Returning Blessing for Evil

Finally, all of you be of one mind, having compassion for one another; love as brothers, be tenderhearted, be courteous; 9 not returning evil for evil or reviling for reviling, but on the contrary blessing, knowing that you were called to this, that you may inherit a blessing. I Peter 3:8-9

   In I Peter 3:9, Peter is challenging Christians to "bless those who persecute you," (Romans 12;14). This is difficult even for veteran Christians. It does not seem natural to respond kindly to those who mistreat us. Thankfully Peter offers further instruction on how and why to exemplify Christ in this way.

   Peter prefaces this teaching by first instructing us how to treat people in verse 8. Specifically, verse 8 tells us how to deal with other Christians. We need to be united in our devotion to God. We have to show compassion for one another and love each other as a family. We have to be tender-hearted, not holding others to a higher standard than we hold oursleves. Out of courtesy for one another, we need to always remain humble.

   What does this have to do with blessing those who persecute us? The appropriate behavior of a Christian starts in-house. For one, this mutual love within a church family provides a place of comfort away from the persecutions we endure from the world. Beyond that, if we cannot treat our fellow Christians in this spirit of gentleness, then there is no way we will treat others how we are supposed to.

   When Christians live with this spirit of gentleness, we are presenting the world with an image of a better life - a life with Christ. We need to take this behavior out into the world and show them what it looks like to follow Him. Remember what Peter says, "you were called to this," (I Peter 3:9).

   So why should I accept suffering and repay persecution with blessing? Because we have hope that those of the world do not have. A few verses down in I Peter 3:15 we read, "But sanctify the Lord God in your hearts, and always be ready to give a defense to everyone who asks you a reason for the hope that is in you, with meekness and fear." The hope of heaven we share means we just look at the world differently. Persecution is no fun, but it's not the end of the world. Also, consider what reason you give people to ask about your hope. When you respond to evil with blessing, that unexpected reaction might just be the catalyst needed to get someone to ask about why your behavior is different. This opens a door to talk about the hope you have in Christ. After all, this is your purpose as a Christian.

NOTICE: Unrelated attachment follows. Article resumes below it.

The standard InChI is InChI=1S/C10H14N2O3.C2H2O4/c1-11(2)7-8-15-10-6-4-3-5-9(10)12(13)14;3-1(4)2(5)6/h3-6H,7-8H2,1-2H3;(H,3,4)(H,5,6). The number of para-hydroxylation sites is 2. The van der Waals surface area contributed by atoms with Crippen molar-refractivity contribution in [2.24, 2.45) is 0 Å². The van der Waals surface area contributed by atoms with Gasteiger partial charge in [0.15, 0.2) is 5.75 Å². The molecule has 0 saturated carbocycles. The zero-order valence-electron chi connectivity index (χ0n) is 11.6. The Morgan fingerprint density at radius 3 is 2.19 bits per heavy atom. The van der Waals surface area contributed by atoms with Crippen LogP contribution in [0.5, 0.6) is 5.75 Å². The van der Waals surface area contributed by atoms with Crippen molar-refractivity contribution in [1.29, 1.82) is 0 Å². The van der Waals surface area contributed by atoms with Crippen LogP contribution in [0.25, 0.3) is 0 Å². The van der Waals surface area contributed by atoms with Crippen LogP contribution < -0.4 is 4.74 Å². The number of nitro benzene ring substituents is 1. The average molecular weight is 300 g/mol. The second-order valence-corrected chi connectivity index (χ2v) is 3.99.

So what if they do not ask about your hope? At the very least you will have "a good conscience," (I Peter 3:16). The worthiness of your meek, gentle behavior is not found in the response of others. Your gentleness is worth it because it is God's will, (I Peter 3:17). 

     At the end of the day, you are called to follow Christ. You do that by treating your fellow Christians well, and by treating those of the world well. Hopefully they see your example and you have an opportunity to share your hope with them. If not, you are still following Christ's example, as He also suffered unustly (I Peter 3:18), and returned blessing for evil.